My grandmother would often ask me to listen out for the Òran Mór, as for us, it can also be heard as a barely audible whisper of wisdom, heard in nature, those ‘silent teachers’ or on the lips of others. Have you heard the Òran Mór as an audible sound, or as an inner whisper, or a paradoxical unheard ‘sound’ of inclusion that seems palpable, or through nature?
For humankind, we share in the ‘dance’ of the Òran Mór along with nature, but are blessed to acknowledge it – to be both part of it, and to ‘understand’ it (in part), objectively. In that sense our very words and singing can form part of the Òran Mór. Our breath has power. What a blessing to add to it. To be embraced by it. How important it is for us to speak words of ritual or ceremony, to speak positively to others, to utter gratitude, to sing or chant in groups or individually to nature and/or the Source of All. When we do so, we join in with the Song of the Universe, and the latter joins in with us. We become part of a magnificent cosmic symphony.
‘The Òran Mór is already within us waiting silently for the activation of our memory…The human soul enlivened with the Great Song becomes aware that it is a manifestation of the theophany of Creation…’ Frank MacEowan, The Mist-Filled Path
And so, often, my grandmother would send me out into her garden to listen. I have a feeling that it gave her time to attend to other things or to be by herself for a while, but it fascinated me – I was sent on an adventure to discover…who knows what?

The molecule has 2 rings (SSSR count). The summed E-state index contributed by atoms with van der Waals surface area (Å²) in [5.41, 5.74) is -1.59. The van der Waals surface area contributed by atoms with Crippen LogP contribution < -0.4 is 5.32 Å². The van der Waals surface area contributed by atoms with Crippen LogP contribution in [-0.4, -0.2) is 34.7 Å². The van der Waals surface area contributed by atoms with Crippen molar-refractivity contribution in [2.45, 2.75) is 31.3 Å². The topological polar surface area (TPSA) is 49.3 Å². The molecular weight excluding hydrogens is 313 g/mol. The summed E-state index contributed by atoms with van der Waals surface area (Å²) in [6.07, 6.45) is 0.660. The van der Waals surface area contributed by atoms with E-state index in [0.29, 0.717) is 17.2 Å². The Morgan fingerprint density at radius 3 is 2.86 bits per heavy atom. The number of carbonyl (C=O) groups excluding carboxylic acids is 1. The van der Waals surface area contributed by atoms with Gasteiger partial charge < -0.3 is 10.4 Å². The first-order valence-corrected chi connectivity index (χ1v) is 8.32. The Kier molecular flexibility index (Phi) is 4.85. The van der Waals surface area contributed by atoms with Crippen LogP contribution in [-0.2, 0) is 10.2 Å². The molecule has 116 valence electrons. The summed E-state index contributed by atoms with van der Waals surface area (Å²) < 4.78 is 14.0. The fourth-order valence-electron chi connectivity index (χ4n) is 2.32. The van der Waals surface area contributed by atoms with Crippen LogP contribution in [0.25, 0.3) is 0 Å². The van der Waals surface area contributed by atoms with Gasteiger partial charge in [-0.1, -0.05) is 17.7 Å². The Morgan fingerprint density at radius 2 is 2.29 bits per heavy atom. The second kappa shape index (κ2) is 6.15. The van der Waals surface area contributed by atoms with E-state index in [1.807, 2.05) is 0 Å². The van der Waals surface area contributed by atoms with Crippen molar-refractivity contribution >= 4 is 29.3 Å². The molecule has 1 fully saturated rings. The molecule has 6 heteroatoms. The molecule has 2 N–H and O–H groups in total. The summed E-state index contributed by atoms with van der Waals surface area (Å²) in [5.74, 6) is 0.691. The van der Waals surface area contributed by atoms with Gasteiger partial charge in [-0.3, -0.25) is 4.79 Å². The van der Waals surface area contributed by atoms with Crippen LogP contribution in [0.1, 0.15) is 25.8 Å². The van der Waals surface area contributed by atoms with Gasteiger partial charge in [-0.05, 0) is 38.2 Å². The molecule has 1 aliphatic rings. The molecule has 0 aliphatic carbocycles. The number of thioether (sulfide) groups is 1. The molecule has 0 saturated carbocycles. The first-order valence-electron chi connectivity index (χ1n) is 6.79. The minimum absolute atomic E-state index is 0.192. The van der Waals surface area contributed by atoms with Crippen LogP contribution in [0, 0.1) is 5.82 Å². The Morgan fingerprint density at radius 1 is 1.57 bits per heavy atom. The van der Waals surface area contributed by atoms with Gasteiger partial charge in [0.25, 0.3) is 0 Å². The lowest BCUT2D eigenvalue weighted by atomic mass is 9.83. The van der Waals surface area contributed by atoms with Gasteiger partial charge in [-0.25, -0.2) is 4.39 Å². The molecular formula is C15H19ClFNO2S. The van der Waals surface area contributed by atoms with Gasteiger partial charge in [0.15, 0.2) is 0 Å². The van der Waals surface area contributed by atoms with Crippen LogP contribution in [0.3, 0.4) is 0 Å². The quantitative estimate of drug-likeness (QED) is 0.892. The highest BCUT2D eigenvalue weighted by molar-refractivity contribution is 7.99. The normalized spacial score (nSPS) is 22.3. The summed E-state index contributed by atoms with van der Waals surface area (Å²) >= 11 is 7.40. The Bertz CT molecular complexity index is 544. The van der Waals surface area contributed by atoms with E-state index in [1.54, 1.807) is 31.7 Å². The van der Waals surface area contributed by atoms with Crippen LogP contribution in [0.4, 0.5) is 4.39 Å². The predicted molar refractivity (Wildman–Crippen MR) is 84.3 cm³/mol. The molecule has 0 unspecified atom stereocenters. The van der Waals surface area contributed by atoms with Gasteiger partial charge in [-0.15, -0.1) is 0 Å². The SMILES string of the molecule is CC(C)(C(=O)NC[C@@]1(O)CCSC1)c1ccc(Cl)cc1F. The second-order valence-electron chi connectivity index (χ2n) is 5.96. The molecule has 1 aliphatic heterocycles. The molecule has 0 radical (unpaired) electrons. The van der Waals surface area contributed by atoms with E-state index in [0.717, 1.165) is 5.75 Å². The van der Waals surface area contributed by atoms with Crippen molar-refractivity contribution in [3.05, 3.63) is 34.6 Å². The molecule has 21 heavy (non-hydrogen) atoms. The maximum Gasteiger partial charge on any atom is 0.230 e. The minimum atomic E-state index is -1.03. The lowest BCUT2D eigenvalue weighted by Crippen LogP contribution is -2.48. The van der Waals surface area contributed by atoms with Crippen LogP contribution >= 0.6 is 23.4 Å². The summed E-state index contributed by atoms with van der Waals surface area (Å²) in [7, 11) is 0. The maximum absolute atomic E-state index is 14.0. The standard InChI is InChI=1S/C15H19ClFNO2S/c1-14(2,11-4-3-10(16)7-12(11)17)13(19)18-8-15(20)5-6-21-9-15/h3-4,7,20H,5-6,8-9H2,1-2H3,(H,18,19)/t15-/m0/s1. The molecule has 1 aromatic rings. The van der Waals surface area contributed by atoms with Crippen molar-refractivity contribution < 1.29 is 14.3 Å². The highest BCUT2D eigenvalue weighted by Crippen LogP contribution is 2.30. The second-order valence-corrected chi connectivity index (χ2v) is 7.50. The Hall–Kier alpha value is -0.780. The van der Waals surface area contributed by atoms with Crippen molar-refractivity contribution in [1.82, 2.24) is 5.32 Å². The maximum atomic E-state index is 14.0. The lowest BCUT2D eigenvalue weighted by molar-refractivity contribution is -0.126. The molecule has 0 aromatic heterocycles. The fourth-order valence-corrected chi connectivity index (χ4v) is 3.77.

When I returned she would ask me what I heard. And like the small child I was I would recite at breakneck speed, and without many pauses for breath, everything – listing the buzz of flies, the sound of birdsong, the bleat of a ragged sheep, the sound of thunder reverberating in nearby mountains, the sound of my footsteps, the sound of a babbling brook, the crack of a tree branch breaking nearby and falling from a great height, and the sound of an aircraft overhead.
‘And which of those was the Òran Mór?’, she would ask. ‘All of them?’, I would answer, hedging my bets and phrasing it as a question. ‘Ofcourse, all!’, she replied, and smiled as only she could.
I’m sitting here now in this darkened room, eyes half open, listening to my breath as those wonderful ‘picture’ images of yesteryear disperse in my mind. The candle flame dances and splutters, as I realise that’s Òran Mór. The wind outside is howling like a ban-sidhe (pronounced bann-she), that’s Òran Mór, and as I sit here and chant then I, and you too, as you sing or chant or speak now or later, join in with the Òran Mór, and we add something valuable to the fabric of the Universe, and the Source of All joyfully sings with us.
‘And I heard a sound from heaven like the roar of rushing waters and the loud rumbling of thunder. And the sound I heard was like harpists strumming their harps. And they sang a new song…’. Revelation 14:2-3a The Book
I blew out the candle flame. Sat cross-legged in the silence of the room, but still hearing the howling, moaning sound of the wind outside. Yes, wherever we are, rural or urban centres, in a forest or an apartment block, we are reminded that Òran Mór is ubiquitous. It is with us now (though many would say the Òran Mór is personal, and so ‘it’ is not quite the word to use, but such is the limitation of language in dealing with major spiritual themes) . Even as you read this, rest assured that you and I, and all of creation are part of that glorious, ancient, powerful, connection that is the Òran Mór, the Great Song.